According to exemplary embodiments, component 13 can include an ion source component that can be configured to receive sample 18 from component 26 and convert components of sample 18 into analyte ions. The ion source may utilize electron ionization (EI, typically suitable for the gas phase ionization), photo ionization (PI), chemical ionization (CI), and/or collisionally activated disassociation. For example in PI, the photon energy can be varied to vary the internal energy of the sample. The ion source can be configured to generate an analyte beam that may be provided to a mass analyzer component 28 and subjected to further manipulations known in the art, for example, mass analysis, and/or tandem mass spectrometry to acquire data set 20 for processing by processing and control component 12.

Mass analyzer component 28 can include magnetic sectors, electrostatic sectors, and/or quadrupole filter sectors. More particularly, mass analyzer component 28 can include one or more of triple quadrupoles, quadrupole ion traps, cylindrical ion traps, linear ion traps, rectilinear ion traps, ion cyclotron resonance and quadrupole ion trap/time-of-flight mass spectrometers. Quadrupole ion traps or “Paul traps” can refer to an ion trap having a toroidal ring electrode and two end caps. The toroidal ring electrode may have a hyperbolic shape in one cross section. The two end caps may also have a hyperbolic shape in one cross section. Cylindrical ion traps (CIT) have been considered a variation on the quadrupole ion trap where the ring electrode and end caps may have flat surfaces in one cross section. Linear ion traps can consist of sets of parallel rods, the rods being either round, hyperbolic, and/or flat in one cross section.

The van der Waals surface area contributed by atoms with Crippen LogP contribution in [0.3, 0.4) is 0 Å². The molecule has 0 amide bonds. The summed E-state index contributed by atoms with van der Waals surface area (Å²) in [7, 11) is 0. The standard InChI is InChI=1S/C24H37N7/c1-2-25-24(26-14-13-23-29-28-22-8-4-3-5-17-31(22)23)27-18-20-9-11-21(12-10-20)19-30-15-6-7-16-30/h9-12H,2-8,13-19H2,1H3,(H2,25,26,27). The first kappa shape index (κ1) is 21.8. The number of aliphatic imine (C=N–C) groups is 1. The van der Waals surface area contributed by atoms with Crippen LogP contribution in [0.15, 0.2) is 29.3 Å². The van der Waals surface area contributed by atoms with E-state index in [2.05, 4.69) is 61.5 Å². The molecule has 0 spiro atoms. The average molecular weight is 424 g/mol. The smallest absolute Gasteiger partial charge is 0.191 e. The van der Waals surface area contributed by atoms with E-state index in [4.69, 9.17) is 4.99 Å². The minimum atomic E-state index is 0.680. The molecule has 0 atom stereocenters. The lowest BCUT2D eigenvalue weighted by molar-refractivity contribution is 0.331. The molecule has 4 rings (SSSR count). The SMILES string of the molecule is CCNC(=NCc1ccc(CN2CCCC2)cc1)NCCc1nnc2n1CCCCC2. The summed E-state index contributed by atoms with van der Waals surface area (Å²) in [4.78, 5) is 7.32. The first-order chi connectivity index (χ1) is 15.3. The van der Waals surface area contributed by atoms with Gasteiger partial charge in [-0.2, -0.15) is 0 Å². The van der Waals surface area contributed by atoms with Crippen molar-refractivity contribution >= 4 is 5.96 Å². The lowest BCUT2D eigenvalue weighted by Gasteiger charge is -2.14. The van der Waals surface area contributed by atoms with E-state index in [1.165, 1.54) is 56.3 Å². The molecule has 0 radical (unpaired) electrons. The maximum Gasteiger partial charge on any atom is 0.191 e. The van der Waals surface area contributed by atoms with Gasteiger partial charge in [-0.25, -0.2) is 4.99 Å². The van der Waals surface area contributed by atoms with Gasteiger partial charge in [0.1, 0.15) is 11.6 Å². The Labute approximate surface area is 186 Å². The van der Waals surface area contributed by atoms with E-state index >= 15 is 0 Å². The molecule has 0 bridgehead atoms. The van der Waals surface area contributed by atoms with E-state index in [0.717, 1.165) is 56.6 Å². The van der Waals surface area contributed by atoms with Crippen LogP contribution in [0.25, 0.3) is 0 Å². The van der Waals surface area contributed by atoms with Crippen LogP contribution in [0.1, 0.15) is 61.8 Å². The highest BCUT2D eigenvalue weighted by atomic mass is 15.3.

Mass analyzer component 28 can include or be coupled to a detection component. Exemplary detection components can include one or more of electron multipliers, Faraday cup collectors, and photographic detectors. Detection components can yield a signal which is proportional to the total number of analytes being generated by the ion source component over time. The total number of analyte ions being generated over time can be referred to as a total analyte ion count and/or total analyte ion abundance. It is understood that the total analyte ion abundance can vary depending on the characteristics of sample 18, and the configuration of component 26. By processing data set 20 acquired using analysis component 26 configured with analysis parameter sets as described, automated sampling to acquire data having varying degrees of sensitivity can be accomplished. For example, sampling component parameter sets such as: MIMS sampling; loop sampling; and tube sampling can be defined according to the component configurations described above with reference to FIGS. 4-8. Each of these configurations can be represented by the sampling parameters necessary to configure component 26 to sample accordingly.